The Government has embarked upon a new mega bank merger exercise which was originally expected to be concluded by the 1st of April, 2020. However, it is still unclear as to whether the mergers will be successfully executed within this targeted timeline. Along with vital regulatory approvals which usually require anywhere between 1-2 months, the Scheme of Amalgamation also has to be put before the Parliament for a period of 1 month for perusal by the elected members. This mega merger exercise will assimilate 10 PSBs (public sector banks) into a fewer but more powerful banking entities.
Even when the approval of the Union Cabinet has been issued for the mega merger blueprint, it should take another month or even more for working out aspects like the consent of shareholders of banking entities, regulatory approvals and the share swap ratio fixation.
Major things to know in this regard
Reports have stated that the PMO (Prime Minister’s Office) has asked for more details from these banking entities about their financial projections for a period of 3-5 years. Other details have also been sought regarding NPAs, credit growth, cost savings and capital requirement due to the impending mergers. Hence, the mergers have little chances of being implemented right from the start of the new financial year, going by the current developments.
The second-half of the Budget session in the Parliament is expected to start from 2nd March, 2020 and it remains to be seen whether the Scheme of Amalgamation is laid before the members of the house by then. In August 2019, the Central Government declared its intentions to consolidate and merge 10 PSBs into four mega-sized public sector lending entities. Going by this blueprint, Oriental Bank of Commerce and United Bank of India will be merged into PNB (Punjab National Bank), making this new entity the second biggest PSB in the country.
On the other hand, Canara Bank and Syndicate Bank have been proposed for a merger while Indian Bank and Allahabad Bank may merge as well. In similar fashion, Corporation Bank and Andhra Bank will be merged into Union Bank of India. While most sections of industry support this proposed mega merger of ten public sector banks, teething issues still exist with previous mergers like the consolidation of Dena Bank and Vijaya Bank into Bank of Baroda (BoB). In this case, IT integration for the first two banks is still taking time to be fully implemented with the latter while there are HR based issues as well. Some sections of industry feel that this mega merger will disrupt the sector hugely and impact operations, particularly sanctioning of loans since there will be an initial period of confusion. The banking unions have opposed the merger, stating that this will not be a solution towards fixing the economic slowdown and issues of the banking sector in India.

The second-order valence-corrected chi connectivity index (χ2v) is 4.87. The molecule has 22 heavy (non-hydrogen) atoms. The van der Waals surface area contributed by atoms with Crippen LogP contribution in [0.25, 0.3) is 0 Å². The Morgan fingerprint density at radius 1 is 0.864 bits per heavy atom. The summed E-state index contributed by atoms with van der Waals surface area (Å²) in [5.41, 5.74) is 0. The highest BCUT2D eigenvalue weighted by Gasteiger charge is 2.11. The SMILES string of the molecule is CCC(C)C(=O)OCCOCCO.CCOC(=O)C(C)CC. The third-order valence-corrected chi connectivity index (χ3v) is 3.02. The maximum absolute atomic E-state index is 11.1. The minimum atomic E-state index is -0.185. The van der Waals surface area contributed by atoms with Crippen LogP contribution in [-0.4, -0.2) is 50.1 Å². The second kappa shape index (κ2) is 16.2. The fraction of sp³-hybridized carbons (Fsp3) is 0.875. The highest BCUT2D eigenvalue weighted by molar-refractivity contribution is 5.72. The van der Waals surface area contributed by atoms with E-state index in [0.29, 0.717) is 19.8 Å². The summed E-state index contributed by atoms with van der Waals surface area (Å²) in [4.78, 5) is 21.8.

Other key aspects related to the proposed banking mergers
AIBEA (All India Bank Employees’ Association) officials have stated that instead of consolidation and mergers, there is a need for further expansion at the moment. Earlier mergers, according to them, have not yet shown desired results and this huge merger exercise may lead to major issues for the banking system at a time when the economy is still caught in a slump. Some officials at other PSBs feel that grouping of banks for consolidation has to be carefully considered since the mergers may lead to closure of branches on a large scale eventually. This could be observed, particularly in the case of consolidation of Canara Bank and Syndicate Bank, since both have a strong market presence in South India and Karnataka in particular.
The merger of Oriental Bank of Commerce with Punjab National Bank and Union Bank of India with Andhra Bank will have similar branch closure possibilities that will have to be addressed according to senior banking officials. IT upgradation and integration also requires at least a few months or even a couple of years to be fully implemented post mergers of two or more banking entities as per sector experts. Yet, Union Finance Minister Nirmala Sitharaman has already stated that there is no reason for rolling back the mega merger blueprint for banks that the Government wishes to implement.
In fact, a large chunk of the banking sector and related industries advocates this mega merger exercise in sync with the vision of the Reserve Bank of India (RBI) which has already opined that consolidation is the way forward. In the current scenario, these mega mergers, according to the RBI, will help in creating global banking giants in India. The mergers will achieve the objective of creating better capitalized and more powerful lending institutions of scale and size at par with global biggies. The RBI has stated that these mergers of public sector banks will bring about a greater transformation of the Indian banking sector. There will be better capitalized, stronger and more efficient banking entities offering the best technologies and top-notch payment and transaction systems. The mergers of banks will infuse in them the capabilities towards becoming global leaders in the industry. At the moment, it remains to be seen whether the targeted deadline of 1st April, 2020, is met or whether this exercise is pushed back to a later date.